Meanwhile the entry of Tennessee into the picture aroused the united opposition of all its American competitors to importation of Canadian gas, just when it became certain that Trans-Canada could not finance the building of the leg through northern Ontario. The project became a matter of national dignity.
“Are the people of Ontario and Quebec to bo denied the use of Canadian gas because of a squabble between American gas companies in the Chicago area?”; “Must Canada wait for Federal Power Commission permission in Washington before it can have a gas line?” were questions for bitter debate. The Canadian and Ontario governments finally got together last winter and agreed to lend TransCanada $125 million to build the 600mile link through northern Ontario.
A long and bitter struggle then ensued in Parliament. The opposition pleaded with the government to dump Trans-Canada and to build the whole line itself if Trans-Canada could not fulfill its promises. The fact that Premier Leslie Frost of Ontario, a Conservative and a former protégé of the Hon. George Drew, federal leader of the Conservative Party, joined the Liberal deal helped to take some of the sting out of the Conservative opposition during this debate.
And in early spring it appeared that Trans-Canada was at last going to get into business. When TransCanada’s fortunes were at their lowest point, Canadian Gulf Oil and Hudson’s Bay Oil and Gas Company agreed that each would put up $3 million and become a one-sixth partner in the project. Not only are these companies superbly managed in Canada; they own vast gas reserves which they promptly committed to TransCanada. The prestige they brought to the project was almost as important as their money and their gas. With this backing the company was able to place firm orders for pipe and call for construction bids.
Parliamentary approval of the building of the northern Ontario link was scarcely obtained, however, before Trans-Canada was back on Mr. Howe’s doorstep. American opposition to gas imports, in Washington, so disturbed its New York bankers that they refused to finance the line. Efforts by Mr. Howe and TransCanada to finance it in Canada failed. If Trans-Canada collapsed now, the prestige of the Liberal government would be tarnished beyond repair.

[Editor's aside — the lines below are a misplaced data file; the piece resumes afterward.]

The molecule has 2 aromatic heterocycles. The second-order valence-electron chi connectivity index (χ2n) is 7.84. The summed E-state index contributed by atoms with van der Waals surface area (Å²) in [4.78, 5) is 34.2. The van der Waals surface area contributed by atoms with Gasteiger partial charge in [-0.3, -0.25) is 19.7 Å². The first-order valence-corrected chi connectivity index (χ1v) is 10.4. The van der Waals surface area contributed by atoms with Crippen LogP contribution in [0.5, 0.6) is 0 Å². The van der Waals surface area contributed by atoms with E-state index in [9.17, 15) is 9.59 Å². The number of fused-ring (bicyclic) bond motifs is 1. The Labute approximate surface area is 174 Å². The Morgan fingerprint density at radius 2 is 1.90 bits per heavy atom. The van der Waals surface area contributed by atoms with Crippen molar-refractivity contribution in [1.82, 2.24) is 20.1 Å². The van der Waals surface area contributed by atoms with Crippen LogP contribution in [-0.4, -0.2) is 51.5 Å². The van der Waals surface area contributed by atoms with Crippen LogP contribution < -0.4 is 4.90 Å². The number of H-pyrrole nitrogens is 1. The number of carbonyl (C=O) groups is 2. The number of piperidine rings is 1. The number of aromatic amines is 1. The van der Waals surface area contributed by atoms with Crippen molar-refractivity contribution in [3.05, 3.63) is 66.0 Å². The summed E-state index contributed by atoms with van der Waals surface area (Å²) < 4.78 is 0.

Inside the Liberal Party, patience with Trans-Canada had worn through to the bone. The popular choice then was to get rid of Trans-Canada once and for all and proceed with the project tinder public ownership as the opposition advocated. But TransCanada was the adopted child of the Hon. C. D. Howe, whose courage balances his stubbornness. At first his proposal to ask Parliament to advance Trans-Canada $80 million, to enable it to get started this year, stunned his incredulous colleagues in the cabinet. Eventually he carried both his colleagues and his party, and the bill to lend Trans-Canada $80 million was introduced in Parliament.
There ensued two weeks of bitter debate which most Canadians wish to forget. If the Liberals were ruthlessly dictatorial in forcing the measure through the House, the tactics of the opposition damaged the dignity of Parliament and brought the democratic process into contempt.
In Canada today, it is the fashion to deplore the extent to which Americans have assumed ownership of Canadian resources and industry. What the rabid nationalists ignore is the fact that title to these properties was obtained by purchase from Canadians who were eager sellers.
A classic example was the recent swallowing by Gulf Oil of a large Canadian refining and marketing company, British American Oil. Gulf boosted its ownership of B.A. common stock from 20 per cent to 60 per cent by trading its Canadian and gas reserves for British American common shares. But so concerned was Gulf for Canadian susceptibilities that, by a masterly excursion into fiscal double talk, it announced that the British American Oil Company had bought Canadian Gulf!
Will the Liberal government reap the whirlwind when it goes to the polls next summer? There is reason for doubt. As the big pipeline is being laid, the whole national attitude toward it is changing. So eager are distributors to sign up for its gas that it now has firm commitments for all the gas it can move to eastern Canada. After being held up for years because of inability to get sales in the United States, it has discovered that it no longer needs the American market.
This is what promoter Clint Murchison in the beginning said would happen. As soon as the gas starts moving through the pipe, the turmoil that surrounded the conception and birth of the project will probably be forgotten. But the questions raised by the Conservatives in connection with resources ownership will not.